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Is Your Cat A Stress Head

Many things can cause stress in our feline friends. While short term stress is often unavoidable, when a pet is paced into extremely high or ongoing stressful situations, the levels of anxiety can result in some unwanted behavioural changes. Stress can also trigger the onset of serious health problems.

So, what typically causes stress in our cats, how does it show up and what can you do to help your moggy have a meditative life?

Causes of Stress

There are many causes of stress here’s a list of the common ones in cats

1. Overcrowding / bullying – when a home or neighbourhood has a lot of cats in it then competition and personalities can start to clash. Even if there is no overt fighting between cats, just the presence of another feline can be enough to trigger high anxiety.

2. Visits to the vet or cattery and return from hospitalisation – it goes without saying that cats do struggle when they are taken from their home.

3. Moving home – this one stresses everyone out! And your cat is no different. The change of scene can be good for you, but the loss of the familiar environment is highly distressing for your cat.

4. Rearrangement of furniture – yes, unbelievably, even something as benign as moving your furniture, or replacing a worn out old scratching post can be traumatic to a cat.

5. New babies in the home – the arrival of a baby is joyous for parents (mostly) but it can be terrifying and isolating for cats. Draconian changes to their routine, less attention from their owners and the noise of a baby are all changes that will potentially upset your cat. (My own cat went bald from stress when my toddler began to walk!)

6. Fireworks – unsurprisingly the pyrotechnics we all love, cause most animals to quake in fear.

Reactions to Stress

So how does stress show up in our cat’s day to day? The answer may surprise you. Some of the impacts of stress are psychological and your cat cannot overtly tell you if it is suffering, but the effects show up as physical disease. Some of the other effects are external and are in fact your cat’s attempt at a response to the stress. Otherwise known as a coping mechanism.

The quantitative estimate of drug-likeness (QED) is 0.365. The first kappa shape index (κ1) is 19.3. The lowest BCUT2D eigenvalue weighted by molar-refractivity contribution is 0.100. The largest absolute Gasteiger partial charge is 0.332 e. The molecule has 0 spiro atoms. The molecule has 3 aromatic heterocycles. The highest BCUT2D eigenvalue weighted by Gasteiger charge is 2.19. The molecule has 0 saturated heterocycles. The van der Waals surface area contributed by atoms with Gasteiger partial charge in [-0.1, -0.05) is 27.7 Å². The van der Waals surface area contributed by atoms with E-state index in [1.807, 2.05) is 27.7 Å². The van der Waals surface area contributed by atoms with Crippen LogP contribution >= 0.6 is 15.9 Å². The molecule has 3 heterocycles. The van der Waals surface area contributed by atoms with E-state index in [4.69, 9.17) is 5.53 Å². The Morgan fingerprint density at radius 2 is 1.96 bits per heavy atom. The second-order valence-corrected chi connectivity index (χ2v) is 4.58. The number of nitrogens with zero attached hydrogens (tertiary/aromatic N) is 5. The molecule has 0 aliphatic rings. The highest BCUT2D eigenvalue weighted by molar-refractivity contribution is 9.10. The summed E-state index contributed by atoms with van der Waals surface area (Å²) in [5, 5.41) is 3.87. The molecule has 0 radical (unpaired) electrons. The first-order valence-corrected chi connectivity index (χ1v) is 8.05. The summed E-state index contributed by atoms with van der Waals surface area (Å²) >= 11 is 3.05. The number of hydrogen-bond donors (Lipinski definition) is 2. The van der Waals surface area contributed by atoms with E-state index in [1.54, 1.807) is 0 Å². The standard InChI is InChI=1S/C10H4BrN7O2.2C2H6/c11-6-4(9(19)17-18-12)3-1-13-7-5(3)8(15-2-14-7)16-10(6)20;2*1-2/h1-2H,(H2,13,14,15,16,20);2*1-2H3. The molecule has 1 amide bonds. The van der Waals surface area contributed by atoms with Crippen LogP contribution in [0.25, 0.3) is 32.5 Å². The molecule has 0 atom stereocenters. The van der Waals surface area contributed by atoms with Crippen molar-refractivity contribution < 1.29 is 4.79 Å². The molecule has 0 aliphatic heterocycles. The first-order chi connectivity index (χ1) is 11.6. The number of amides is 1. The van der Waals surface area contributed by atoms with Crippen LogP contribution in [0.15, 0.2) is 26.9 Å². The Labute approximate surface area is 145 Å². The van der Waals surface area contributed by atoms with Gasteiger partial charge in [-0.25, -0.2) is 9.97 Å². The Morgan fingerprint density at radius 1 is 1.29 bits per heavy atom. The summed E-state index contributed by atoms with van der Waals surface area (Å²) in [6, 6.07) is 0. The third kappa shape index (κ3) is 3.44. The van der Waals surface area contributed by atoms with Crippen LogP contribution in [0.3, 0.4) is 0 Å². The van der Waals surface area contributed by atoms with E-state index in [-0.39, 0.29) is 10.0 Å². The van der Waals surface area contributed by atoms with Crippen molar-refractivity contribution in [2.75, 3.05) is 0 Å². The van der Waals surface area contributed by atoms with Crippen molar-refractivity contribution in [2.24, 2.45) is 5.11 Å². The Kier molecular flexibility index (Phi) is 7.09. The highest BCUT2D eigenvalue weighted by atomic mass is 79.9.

1. Cystitis (FLUTD) – When cats get stressed, one of the most common ways it shows up is that they develop cystitis and start to pee more often and pee in weird places. Many cats will pee in the bath and often the urine has spots of blood in it.

2. Urine marking – this behaviour is different to cystitis, instead of spotting small amounts of urine, stressed cats may perform a feline equivalent of a ‘dirty protest’ and spray urine in odd places. My dad’s cat once hilariously pee’d in my suitcase on my gym clothing due to the stress of visitors in his domain. Sadly, I did not realise this until I was 10 minutes into a run on the treadmill and had emptied the gym, such was the terrible whiff.

3. Vertical scratching/property damage – all cats like to scratch, but some take it to a new level of destructiveness. If this is your cat, then it’s possible there’s a stress issue.

4. Loss of appetite and hiding – hardly specific to stress, none-the-less, a stressed cat will tend to find a safe spot to shelter and may not come out until it perceives the coast is clear.

Minimising Stress

So what can we do to minimise the issue? Thankfully there are some easy ways to help your stressed kitty out.

1. Environmental correction - Avoid over-crowding plus providing a secure area for feeding, toilet and resting. Ideally this means putting in extra litter trays, having food bowls and water bowls in multiple locations or at least hidden away from high traffic parts of the home.

2. Behavioural modification - allow the cats to express the natural predatory behaviour, using climbing and scratch posts, and toys that can be chased and caught.

3. Pheromone treatment - Feliway® - use of a synthetic facial pheromone that reassures and pacifies cats. It comes as a plug in diffuser and can really help your cats to settle down.

4. Pet medicines – prescription medication is needed to settled stress-based cystitis down and can be used in extreme cases to manage stress.

So, if you think your moggie may be a stressed, we hope that you know understand a little more about why, and how your vet can help settle things back down so everyone gets to live and happy healthy life.

If you have any concerns about your pet, you can contact us today on 020 8459 4729.

Order Dr Hannah Parkin's Amazing Guide To Caring For Your New Puppy.
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